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Menopausal Mother Nature

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Risk of childhood asthma by Caesarean section is mediated through the early gut microbiome

The prevalence of caesarean section has increased globally in recent decades. While the World Health Organisation suggests that the procedure should be performed in less than 15% of births to prevent morbidity and mortality, the prevalence is higher in most countries. Children born by caesarean section have an increased risk of developing asthma and other immune-mediated diseases compared to children born by vaginal delivery. A link between caesarean section and later disease has been suggested to be mediated through microbial effects.

For the first time, in a new study published in Science Translational Medicine, researchers from Copenhagen Prospective Studies on Asthma in Childhood (COPSAC), University of Copenhagen, Danish technical University and Rutgers University describe how delivery by caesarean section leads to a skewed gut microbiome and associates with asthma development in the first 6 years of life.

Using the well-established Copenhagen Prospective Studies on Asthma in Childhood2010 (COPSAC2010) mother-child cohort the researchers analyzed the effects of delivery mode on the gut microbiome at multiple timepoints in the first year of life in and to explore whether perturbations of the microbiome can explain the delivery mode-associated risk of developing asthma during childhood.

Increased asthma risk was found in children born by caesarean section only if their gut microbiota at age 1 year still carried a caesarean section signature. No associations with asthma existed from the very early though more pronounced microbial perturbations.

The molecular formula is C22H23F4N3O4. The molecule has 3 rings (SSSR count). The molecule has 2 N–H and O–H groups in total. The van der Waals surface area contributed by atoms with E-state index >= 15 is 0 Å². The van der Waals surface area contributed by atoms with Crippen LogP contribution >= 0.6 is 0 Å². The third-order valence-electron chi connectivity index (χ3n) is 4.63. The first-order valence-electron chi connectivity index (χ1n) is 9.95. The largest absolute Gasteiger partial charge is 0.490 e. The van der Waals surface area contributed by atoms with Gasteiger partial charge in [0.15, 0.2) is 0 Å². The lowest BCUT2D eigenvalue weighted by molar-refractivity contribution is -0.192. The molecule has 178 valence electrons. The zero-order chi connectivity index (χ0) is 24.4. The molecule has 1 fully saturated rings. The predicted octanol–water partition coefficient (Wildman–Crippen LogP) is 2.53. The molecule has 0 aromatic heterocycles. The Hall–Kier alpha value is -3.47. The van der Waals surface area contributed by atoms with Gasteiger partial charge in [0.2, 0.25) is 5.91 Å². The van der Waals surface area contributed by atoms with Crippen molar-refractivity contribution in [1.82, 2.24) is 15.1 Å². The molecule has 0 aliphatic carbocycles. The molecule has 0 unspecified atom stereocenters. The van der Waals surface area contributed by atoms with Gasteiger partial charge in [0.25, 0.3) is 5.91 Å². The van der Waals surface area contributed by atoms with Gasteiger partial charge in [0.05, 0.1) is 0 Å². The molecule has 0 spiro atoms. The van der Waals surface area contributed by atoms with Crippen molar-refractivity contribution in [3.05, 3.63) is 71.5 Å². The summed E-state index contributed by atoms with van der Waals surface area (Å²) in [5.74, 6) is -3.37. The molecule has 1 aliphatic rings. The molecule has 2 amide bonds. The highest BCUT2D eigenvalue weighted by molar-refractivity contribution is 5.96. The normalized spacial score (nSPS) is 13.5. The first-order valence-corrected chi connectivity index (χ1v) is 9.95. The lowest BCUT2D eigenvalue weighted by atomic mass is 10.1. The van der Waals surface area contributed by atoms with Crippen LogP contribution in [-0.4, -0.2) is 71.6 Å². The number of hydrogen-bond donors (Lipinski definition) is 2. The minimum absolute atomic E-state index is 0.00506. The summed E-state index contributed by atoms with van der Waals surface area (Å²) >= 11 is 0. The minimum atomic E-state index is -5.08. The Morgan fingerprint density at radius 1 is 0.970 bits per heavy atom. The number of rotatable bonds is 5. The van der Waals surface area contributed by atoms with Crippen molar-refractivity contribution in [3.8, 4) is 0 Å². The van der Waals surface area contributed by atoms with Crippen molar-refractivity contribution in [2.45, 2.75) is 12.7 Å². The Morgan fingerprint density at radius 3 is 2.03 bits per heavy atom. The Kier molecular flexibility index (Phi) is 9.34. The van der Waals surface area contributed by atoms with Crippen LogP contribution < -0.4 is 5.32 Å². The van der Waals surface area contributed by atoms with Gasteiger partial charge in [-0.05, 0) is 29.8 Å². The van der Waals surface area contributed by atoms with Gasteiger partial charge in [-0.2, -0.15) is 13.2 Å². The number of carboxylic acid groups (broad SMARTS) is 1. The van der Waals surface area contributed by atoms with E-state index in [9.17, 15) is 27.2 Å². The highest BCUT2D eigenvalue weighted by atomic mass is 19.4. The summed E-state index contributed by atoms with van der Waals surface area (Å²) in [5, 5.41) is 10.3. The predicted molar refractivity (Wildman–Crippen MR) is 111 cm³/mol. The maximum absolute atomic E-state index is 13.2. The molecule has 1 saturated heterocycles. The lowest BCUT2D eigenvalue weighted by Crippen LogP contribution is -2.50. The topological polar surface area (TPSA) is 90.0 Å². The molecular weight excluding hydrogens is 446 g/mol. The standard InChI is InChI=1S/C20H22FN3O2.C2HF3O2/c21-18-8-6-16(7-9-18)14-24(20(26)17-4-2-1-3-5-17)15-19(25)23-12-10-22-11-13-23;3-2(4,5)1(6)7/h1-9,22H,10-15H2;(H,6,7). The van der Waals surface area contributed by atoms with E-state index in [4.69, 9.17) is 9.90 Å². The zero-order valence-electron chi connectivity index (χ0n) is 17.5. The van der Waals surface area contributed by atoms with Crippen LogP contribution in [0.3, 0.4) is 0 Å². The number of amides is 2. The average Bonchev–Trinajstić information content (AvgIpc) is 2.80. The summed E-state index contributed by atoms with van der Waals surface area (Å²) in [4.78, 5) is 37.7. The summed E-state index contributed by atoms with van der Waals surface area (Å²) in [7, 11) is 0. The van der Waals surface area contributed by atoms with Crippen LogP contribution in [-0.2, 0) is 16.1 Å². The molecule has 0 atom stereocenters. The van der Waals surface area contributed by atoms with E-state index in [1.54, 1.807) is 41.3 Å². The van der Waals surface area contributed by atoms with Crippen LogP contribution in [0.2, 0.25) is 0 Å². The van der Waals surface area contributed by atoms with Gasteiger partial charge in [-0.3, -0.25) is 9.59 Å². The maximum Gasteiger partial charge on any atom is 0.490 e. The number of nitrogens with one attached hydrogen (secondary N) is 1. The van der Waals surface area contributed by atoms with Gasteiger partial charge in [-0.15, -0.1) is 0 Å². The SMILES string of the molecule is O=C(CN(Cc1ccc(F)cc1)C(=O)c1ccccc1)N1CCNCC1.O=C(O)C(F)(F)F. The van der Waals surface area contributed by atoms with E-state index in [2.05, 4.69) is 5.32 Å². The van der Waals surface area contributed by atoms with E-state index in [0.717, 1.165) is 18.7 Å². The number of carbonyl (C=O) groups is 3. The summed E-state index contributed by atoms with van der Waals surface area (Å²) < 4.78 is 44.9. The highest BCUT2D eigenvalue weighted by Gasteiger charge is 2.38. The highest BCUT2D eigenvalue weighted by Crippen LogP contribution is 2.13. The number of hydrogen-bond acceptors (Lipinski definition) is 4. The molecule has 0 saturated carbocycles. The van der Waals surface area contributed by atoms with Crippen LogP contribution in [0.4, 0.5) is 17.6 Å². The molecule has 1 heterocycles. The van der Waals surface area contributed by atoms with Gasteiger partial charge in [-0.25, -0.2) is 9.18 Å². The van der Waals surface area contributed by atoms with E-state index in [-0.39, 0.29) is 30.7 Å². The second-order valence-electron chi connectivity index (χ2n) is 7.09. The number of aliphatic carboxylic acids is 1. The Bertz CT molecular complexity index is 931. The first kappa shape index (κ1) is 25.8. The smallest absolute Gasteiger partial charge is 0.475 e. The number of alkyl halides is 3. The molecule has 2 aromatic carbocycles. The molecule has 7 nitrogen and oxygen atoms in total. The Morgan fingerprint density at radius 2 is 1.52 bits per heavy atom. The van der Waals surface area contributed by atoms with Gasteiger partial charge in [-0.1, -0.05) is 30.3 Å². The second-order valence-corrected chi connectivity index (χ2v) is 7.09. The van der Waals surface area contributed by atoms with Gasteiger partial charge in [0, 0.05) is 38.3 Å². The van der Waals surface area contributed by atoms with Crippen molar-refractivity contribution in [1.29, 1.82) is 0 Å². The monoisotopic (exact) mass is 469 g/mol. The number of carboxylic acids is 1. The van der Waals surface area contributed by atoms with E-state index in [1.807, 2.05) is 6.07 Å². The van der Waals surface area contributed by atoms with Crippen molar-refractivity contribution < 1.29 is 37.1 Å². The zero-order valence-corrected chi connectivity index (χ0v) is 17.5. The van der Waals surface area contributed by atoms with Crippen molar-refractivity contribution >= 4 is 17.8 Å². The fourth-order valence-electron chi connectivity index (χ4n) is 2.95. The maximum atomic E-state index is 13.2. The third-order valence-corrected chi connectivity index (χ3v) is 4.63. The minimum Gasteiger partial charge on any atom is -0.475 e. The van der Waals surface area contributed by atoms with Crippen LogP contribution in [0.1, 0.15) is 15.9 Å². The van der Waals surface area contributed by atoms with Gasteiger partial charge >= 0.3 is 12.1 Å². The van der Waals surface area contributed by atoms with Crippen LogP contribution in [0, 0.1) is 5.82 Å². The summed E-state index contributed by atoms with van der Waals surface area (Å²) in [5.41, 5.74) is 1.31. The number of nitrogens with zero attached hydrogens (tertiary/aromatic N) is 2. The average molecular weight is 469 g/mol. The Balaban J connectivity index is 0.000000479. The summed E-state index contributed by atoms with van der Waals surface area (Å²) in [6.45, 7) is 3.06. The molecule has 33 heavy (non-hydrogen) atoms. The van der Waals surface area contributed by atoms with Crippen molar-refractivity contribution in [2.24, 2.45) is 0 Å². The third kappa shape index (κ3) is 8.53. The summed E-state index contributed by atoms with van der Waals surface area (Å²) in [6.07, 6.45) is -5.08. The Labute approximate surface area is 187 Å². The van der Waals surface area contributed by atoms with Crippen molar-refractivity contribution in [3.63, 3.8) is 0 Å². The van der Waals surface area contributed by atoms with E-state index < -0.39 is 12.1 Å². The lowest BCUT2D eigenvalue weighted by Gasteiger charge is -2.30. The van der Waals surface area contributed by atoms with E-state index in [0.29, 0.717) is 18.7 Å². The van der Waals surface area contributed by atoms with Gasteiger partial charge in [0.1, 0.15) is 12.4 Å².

“Even though a child is born by caesarean section and has an immense early microbial perturbation, this may not lead to a higher risk of asthma, if the microbiome matures sufficiently before age 1 year,” says Jakob Stokholm, senior researcher and first author on the study.

He continues: “Our study proposes the perspective of restoring a caesarean section perturbed microbiome and thereby perhaps prevent asthma development in a child, who is otherwise in high risk. This study provides a mechanism for the known link between C-section birth and heightened risk of asthma: it is a one-two punch-abnormal early microbiota and then failure to mature.”

Søren J. Sørensen, professor at the University of Copenhagen, adds:

“This study has implications for understanding the microbiota’s role in asthma development after delivery by caesarean section and could in the future potentially lead to novel prevention strategies and targeted, efficient microbiota manipulation in children who had early perturbations of the microbiome.”

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Materials provided by University of Copenhagen. Note: Content may be edited for style and length.


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